KnCMiner announces changes to Titan architecture
KnCMiner, a manufacturer of dedicated ASIC Bitcoin and Litecoin mining hardware, has announced to CoinReport that it’s chosen to alter the structure of its upcoming “Titan” ASIC miner. The 28-nm miner is intended to hit 400 GHz/s, and goes for $6,995 on their website (plus the cost of a power supply, which isn’t included to simplify international shipping). The miner is intended for cracking scrypt hashes of the kind used in Litecoin and Dogecoin (which were, amusingly, originally designed to be unprofitable to mine using ASICs). It was launched for pre-order earlier this year, and the company has told CoinReport that the device is on schedule to ship by its anticipated date of Q3 2014. The device is expected to produce more than three times the hash rate of the next-based rated competitor, which is significant in the red queen’s race of cryptocurrency mining.
The structural change to the miner has to do with how the ASIC chips are packaged. Under the new scheme, each ASIC module will be packaged separately, in its own case, with its own support infrastructure, similar to what it did with the Neptune line. This, the company says, will make it easier to upgrade by adding new modules, hot-swap broken components, or tinker with overclocking or modifying a single ASIC while allowing the rest of the boards to continue functioning normally, while also mitigating heat management issues that plague this kind of high-performance computing hardware. The total hashrate of the product will be unaffected.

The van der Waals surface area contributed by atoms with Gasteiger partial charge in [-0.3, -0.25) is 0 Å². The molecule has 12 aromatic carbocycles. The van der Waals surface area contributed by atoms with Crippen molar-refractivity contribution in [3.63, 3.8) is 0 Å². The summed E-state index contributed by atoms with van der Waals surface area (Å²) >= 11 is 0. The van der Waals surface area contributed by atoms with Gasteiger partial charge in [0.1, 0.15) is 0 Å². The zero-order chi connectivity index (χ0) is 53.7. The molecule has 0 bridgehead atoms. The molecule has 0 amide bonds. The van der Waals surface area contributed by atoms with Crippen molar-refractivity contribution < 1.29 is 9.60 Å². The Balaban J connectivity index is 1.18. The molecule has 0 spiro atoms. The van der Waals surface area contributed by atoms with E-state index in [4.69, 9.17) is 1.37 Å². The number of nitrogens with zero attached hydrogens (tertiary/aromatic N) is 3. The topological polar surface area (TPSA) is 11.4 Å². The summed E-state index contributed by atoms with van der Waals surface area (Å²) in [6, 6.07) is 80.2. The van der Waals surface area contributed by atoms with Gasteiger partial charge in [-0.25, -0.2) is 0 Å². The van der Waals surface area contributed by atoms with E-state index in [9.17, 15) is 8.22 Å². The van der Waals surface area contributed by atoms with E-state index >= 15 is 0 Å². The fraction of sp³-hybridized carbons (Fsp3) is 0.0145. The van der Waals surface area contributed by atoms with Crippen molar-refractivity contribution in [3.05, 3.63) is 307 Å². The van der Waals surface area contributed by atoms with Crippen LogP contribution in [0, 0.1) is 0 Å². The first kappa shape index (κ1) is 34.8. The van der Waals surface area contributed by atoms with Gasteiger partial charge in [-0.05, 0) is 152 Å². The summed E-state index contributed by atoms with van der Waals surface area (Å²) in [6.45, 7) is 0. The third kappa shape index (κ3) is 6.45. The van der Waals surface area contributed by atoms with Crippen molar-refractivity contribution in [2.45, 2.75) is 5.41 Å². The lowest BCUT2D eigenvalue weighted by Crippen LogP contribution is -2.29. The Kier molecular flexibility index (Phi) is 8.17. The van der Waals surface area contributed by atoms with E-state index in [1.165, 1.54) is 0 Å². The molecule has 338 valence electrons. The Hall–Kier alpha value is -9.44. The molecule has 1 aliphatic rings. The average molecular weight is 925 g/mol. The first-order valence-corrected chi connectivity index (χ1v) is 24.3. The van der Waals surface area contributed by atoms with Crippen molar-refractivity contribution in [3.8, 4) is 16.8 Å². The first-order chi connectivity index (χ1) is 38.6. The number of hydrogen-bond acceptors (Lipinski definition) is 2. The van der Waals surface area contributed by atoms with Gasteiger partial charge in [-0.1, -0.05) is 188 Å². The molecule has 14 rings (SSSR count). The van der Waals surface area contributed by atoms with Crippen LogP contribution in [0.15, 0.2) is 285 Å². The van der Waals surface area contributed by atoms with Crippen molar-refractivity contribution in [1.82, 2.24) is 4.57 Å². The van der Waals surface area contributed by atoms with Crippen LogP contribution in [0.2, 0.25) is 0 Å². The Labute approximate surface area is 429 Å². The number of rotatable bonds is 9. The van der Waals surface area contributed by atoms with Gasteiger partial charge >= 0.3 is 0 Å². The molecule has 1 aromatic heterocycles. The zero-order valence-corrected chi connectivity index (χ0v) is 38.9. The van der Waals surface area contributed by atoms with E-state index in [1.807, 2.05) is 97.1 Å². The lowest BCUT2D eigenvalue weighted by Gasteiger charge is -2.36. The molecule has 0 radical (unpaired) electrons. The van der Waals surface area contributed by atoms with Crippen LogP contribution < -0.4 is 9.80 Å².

KnCMiner has attracted its share of controversy in recent months. As operator of one of the largest cryptocurrency mining datacenters on Earth, it has a number of obvious perverse incentives which may hurt its customer base. The company has also been alleged to have shipped out used and improperly assembled hardware (though it appears that refunds have been offered in almost every case). KnCMiner has been accused of deleting criticism from its forums. With all that said, the company has successfully shipped working, profitable hardware, more or less on schedule, and it seems clear that the company is not simply another Butterfly Labs – the failures feel more like the growing pains of a young company, and less like blatant fraud.
We’ll continue to keep readers apprised of progress as the ship date of the Titan approaches, and as we become aware of any issues that might arise.
That is 400 MH/s for the Titan batch 2, not 400 GH/s as mentioned in the above article.